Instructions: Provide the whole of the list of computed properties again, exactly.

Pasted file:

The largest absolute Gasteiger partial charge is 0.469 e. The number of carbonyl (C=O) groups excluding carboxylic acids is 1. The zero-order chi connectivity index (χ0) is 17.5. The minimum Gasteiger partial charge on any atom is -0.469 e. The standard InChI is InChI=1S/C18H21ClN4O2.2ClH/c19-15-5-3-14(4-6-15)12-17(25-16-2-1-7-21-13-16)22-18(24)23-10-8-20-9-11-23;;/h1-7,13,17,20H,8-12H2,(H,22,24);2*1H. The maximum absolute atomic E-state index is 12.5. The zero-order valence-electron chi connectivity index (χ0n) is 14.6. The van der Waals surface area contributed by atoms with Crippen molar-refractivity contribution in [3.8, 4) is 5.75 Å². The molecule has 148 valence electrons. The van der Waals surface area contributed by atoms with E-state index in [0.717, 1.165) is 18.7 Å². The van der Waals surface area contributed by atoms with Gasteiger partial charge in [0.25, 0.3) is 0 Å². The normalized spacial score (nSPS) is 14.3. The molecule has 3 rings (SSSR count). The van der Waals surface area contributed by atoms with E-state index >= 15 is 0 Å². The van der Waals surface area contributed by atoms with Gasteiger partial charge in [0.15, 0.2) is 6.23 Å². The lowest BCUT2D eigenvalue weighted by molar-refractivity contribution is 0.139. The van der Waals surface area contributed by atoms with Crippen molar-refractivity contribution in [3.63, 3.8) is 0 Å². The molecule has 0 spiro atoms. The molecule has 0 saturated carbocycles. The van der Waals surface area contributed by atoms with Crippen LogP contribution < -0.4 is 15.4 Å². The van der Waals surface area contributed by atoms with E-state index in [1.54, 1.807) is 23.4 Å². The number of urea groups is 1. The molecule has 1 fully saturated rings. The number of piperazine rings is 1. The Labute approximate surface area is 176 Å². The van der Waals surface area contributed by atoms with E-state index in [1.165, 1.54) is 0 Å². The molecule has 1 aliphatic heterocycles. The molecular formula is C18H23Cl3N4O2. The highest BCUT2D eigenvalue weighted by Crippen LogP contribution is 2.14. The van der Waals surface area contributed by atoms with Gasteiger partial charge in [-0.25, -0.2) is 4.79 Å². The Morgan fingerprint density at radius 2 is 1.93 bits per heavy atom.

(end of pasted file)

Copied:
The largest absolute Gasteiger partial charge is 0.469 e. The number of carbonyl (C=O) groups excluding carboxylic acids is 1. The zero-order chi connectivity index (χ0) is 17.5. The minimum Gasteiger partial charge on any atom is -0.469 e. The standard InChI is InChI=1S/C18H21ClN4O2.2ClH/c19-15-5-3-14(4-6-15)12-17(25-16-2-1-7-21-13-16)22-18(24)23-10-8-20-9-11-23;;/h1-7,13,17,20H,8-12H2,(H,22,24);2*1H. The maximum absolute atomic E-state index is 12.5. The zero-order valence-electron chi connectivity index (χ0n) is 14.6. The van der Waals surface area contributed by atoms with Crippen molar-refractivity contribution in [3.8, 4) is 5.75 Å². The molecule has 148 valence electrons. The van der Waals surface area contributed by atoms with E-state index in [0.717, 1.165) is 18.7 Å². The van der Waals surface area contributed by atoms with Gasteiger partial charge in [0.25, 0.3) is 0 Å². The normalized spacial score (nSPS) is 14.3. The molecule has 3 rings (SSSR count). The van der Waals surface area contributed by atoms with E-state index >= 15 is 0 Å². The van der Waals surface area contributed by atoms with Gasteiger partial charge in [0.15, 0.2) is 6.23 Å². The lowest BCUT2D eigenvalue weighted by molar-refractivity contribution is 0.139. The van der Waals surface area contributed by atoms with Crippen molar-refractivity contribution in [3.63, 3.8) is 0 Å². The molecule has 0 spiro atoms. The molecule has 0 saturated carbocycles. The van der Waals surface area contributed by atoms with Crippen LogP contribution < -0.4 is 15.4 Å². The van der Waals surface area contributed by atoms with E-state index in [1.54, 1.807) is 23.4 Å². The number of urea groups is 1. The molecule has 1 fully saturated rings. The number of piperazine rings is 1. The Labute approximate surface area is 176 Å². The van der Waals surface area contributed by atoms with E-state index in [1.165, 1.54) is 0 Å². The molecule has 1 aliphatic heterocycles. The molecular formula is C18H23Cl3N4O2. The highest BCUT2D eigenvalue weighted by Crippen LogP contribution is 2.14. The van der Waals surface area contributed by atoms with Gasteiger partial charge in [-0.25, -0.2) is 4.79 Å². The Morgan fingerprint density at radius 2 is 1.93 bits per heavy atom.